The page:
Last December, I was invited to Microsoft to get a preview of what Microsoft was working on and would showcase more so at MIX 2008. They are definitely doing cool work, and I’m sure will have a lot of great things to showcase.
Now that I’m W2, I have to give my CTO a list of conferences I’d like to speak at this year. I negotiated 1 per year as part of my hiring agreement. Since I don’t see the need to be uber-engaged in selling myself when I’m 100% focused on my at work endeavors, that seemed fine as opposed to the regular 2 or 3 per year. I figure I can possibly finagle 1 more in if I play my cards right. The worse he can say is no. 360Flex doesn’t count because it’s in my backyard… well, sort of. Closer than Italy.
If I attended MIX, it’d be the first conference I’ve attended where I didn’t actually speak. I learn a ton at conferences in between the sessions; I don’t actually like attending sessions as much as I like engaging people outside the sessions. Either way, both are great places to learn. However, speaking at a conference allows you to be perceived as an expert at a subject matter, even if you really aren’t (same as writing a book). Further, it builds credence to your personal brand and thus makes you a more desirable candidate for hire. You get to learn, you build brand awareness about yourself, and you get to practice being a better public speaker. Therefore, it’s pretty easy to justify the money for travel & accomodations since if you speak, you don’t pay for conference admission tickets.
Not speaking at MIX 2008 isn’t such a bad thing; I’m a n00b in the Microsoft world. I’m a Silverlight n00b as well. Therefore, going to a conference out of my comfort zone, yet still relevant immensely to my industry, still seems like a good thing.
From a business perspective, there are a lot of reasons. First, I work for an online video company. We make money in allowing customers to have video on their websites and used in their software. They can deliver 24/7 networks, on demand video, syndication, and live broadcasts. Silverlight’s trump card, which its using to pole vault quickly into relevancy, is its cross platform angle at delivering windows video. This is important for a number reasons. My company has a significant amount of investment in Windows Media forming an end to end solution for live, 24/7, and on demand video with support for remote locations.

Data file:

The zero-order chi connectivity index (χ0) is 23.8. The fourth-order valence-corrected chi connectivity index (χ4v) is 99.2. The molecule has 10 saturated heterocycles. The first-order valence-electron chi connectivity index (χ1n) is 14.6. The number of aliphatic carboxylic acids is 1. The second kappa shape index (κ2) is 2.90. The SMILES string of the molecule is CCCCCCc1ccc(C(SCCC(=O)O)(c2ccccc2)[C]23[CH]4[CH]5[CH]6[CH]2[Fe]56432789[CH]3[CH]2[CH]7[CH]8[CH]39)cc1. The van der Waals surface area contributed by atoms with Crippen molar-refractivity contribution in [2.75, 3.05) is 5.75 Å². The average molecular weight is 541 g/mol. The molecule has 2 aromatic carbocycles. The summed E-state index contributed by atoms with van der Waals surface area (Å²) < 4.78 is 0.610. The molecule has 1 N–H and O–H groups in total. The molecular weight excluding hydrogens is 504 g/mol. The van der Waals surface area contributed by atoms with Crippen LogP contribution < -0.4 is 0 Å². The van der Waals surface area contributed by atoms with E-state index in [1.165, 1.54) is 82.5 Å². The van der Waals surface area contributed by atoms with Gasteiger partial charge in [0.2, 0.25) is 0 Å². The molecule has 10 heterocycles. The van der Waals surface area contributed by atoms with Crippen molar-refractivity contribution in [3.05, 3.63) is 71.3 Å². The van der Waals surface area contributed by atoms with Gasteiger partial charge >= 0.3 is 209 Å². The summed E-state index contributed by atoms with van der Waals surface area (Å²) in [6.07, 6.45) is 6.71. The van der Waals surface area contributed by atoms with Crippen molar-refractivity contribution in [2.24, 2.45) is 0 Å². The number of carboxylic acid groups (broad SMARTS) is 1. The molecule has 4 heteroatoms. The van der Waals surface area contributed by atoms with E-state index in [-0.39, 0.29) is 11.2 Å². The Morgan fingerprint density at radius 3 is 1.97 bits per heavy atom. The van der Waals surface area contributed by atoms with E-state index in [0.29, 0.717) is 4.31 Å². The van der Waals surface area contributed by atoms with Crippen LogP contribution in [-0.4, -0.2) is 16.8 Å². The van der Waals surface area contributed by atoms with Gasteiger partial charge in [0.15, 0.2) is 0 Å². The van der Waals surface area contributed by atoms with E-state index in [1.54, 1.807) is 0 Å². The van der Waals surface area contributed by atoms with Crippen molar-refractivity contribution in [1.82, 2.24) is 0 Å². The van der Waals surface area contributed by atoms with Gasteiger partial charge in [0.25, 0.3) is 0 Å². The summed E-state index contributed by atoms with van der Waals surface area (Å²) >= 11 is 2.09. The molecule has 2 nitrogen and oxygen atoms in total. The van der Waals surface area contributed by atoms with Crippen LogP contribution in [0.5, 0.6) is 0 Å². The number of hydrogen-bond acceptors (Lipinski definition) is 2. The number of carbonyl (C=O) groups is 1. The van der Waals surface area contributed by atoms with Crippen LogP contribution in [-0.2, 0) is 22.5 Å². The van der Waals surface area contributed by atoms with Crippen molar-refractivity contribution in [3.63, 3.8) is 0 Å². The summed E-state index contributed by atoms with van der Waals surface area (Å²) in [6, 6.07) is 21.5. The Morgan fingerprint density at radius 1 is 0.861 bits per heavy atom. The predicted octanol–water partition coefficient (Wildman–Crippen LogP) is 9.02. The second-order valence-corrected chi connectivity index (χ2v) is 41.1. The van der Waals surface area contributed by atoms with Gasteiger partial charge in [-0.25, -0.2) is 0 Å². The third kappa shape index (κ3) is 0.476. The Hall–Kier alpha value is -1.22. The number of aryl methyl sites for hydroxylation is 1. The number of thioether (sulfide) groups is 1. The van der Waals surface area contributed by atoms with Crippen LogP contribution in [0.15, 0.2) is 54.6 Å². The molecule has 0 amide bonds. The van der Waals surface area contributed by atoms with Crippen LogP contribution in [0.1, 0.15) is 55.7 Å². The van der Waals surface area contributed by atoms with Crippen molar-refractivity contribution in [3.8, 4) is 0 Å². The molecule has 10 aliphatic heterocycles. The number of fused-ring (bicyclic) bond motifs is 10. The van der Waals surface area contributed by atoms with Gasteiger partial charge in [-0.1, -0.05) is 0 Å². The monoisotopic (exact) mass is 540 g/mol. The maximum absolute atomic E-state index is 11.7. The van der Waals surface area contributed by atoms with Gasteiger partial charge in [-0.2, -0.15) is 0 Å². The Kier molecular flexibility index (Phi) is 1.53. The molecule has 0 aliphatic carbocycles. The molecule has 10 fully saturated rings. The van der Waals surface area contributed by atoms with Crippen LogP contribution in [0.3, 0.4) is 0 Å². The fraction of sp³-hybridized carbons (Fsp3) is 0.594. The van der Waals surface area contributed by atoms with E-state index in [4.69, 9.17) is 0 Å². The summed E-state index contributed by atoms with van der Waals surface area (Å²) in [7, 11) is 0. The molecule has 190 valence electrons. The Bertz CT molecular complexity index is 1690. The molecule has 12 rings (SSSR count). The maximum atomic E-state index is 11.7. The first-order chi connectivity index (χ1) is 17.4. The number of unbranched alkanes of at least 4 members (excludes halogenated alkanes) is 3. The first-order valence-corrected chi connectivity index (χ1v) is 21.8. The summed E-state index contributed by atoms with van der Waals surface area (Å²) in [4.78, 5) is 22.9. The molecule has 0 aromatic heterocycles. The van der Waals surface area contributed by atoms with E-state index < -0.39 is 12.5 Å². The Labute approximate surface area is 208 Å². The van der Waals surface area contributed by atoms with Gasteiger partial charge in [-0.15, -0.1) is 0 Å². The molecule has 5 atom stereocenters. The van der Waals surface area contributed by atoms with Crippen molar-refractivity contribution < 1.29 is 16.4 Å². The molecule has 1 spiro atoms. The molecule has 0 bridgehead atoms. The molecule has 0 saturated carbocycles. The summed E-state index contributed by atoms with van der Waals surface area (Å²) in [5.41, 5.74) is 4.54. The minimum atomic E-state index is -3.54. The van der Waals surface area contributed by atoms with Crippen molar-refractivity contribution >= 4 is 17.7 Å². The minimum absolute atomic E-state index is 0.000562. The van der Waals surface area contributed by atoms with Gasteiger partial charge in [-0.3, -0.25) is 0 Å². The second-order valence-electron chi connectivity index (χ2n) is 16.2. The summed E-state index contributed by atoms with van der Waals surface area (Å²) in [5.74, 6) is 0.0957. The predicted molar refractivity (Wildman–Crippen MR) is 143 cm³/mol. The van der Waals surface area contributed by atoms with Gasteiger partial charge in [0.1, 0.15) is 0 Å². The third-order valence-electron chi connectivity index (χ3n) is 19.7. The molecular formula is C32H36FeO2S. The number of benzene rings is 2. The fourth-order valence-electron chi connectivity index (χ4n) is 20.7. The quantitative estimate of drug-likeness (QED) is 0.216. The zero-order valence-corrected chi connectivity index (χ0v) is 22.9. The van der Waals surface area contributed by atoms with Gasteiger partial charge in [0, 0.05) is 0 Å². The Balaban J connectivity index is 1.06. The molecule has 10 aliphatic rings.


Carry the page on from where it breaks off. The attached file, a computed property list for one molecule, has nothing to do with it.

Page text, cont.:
The technology that supports this based on what I’ve seen is way more mature on the back-end with regards to transcoding than Flash video. No one uses Spark anymore. On2’s price and back-end encoding solution examples are a joke and thankfully will hopefully get annihilated pretty soon by the tidal wave that is H.264, aka MPEG-4 Part 10… assuming licensing doesn’t spook people away. Thankfully, I have the luxury of bitching about those back-end solutions, but not actually having to code nor maintain them.
After seeing a 2 meg bitrate H.264 video stream from a secret FMS3 enabled-Akamai server today with no hiccups, I’m chomping at the bit. And so are our customers. Yes, they want to pay the extra bandwidth fee’s that are associated with the higher bandwidth consumption of H.264. Why? ‘Cause it’s the hotness! Curious if they’ll do so for VC-1?
To be fair, we debated getting 15 of us to all do it at once to see if we could clog our 30 meg pipe.
All you Net Neutrality people need to give up. H.264 content, and thus its immense file size, is yet another reason why telecoms and cable networks need to charge by bandwidth to make any money off of their, currently, dumb pipes. While I’m a major fan of flat fee’s as a consumer, I have a feeling that as businesses pay companies like mine to deploy H.264 content, millions of consumers will consume it. That is also consuming a TON more bandwidth when you look at it in scale. Mark my words, Texas is only the beginning.
As more and more customers ask for Flash video, both open source and commercial institutions are releasing a lot of better support for getting Flash transcoding solutions into a back-end work flow. That’s great, but there’s still a lot of great code deployed on Windows Media, today. The front end is the only problem. Silverlight hopes to remedy that with not just a solution to the suck that is using Windows Media on the web, but also a multimedia client technology to build atop of.
Some customers will ask for both as the marketing machine continues to crush all in it’s path. Therefore, Silverlight and Flash cannot be viewed as solutions unto themselves, but merely a solution for a particular customer’s need. Aka, you need to support both. This isn’t to return to the horrid HTML window pop-ups of the past where you chose what plugin to use. Rather, it’s to take advantage of already coded and working back-end services, additional codec options, and the fact that Silverlight is a rich internet platform just like the Flash Player is.
That last part is the main key here. We are using Flex and Flash at work for both PHP and .NET and so are a variety of other companies. However, I have a feeling a lot of companies that are either using .NET exclusively, or are associated with firms that use .NET for specific services will want a Silverlight solution from us when given the choice between Flash or Silverlight. You can either say no, and not take their money… or you can say yes, give them Silverlight, and take their money. What’s the cost?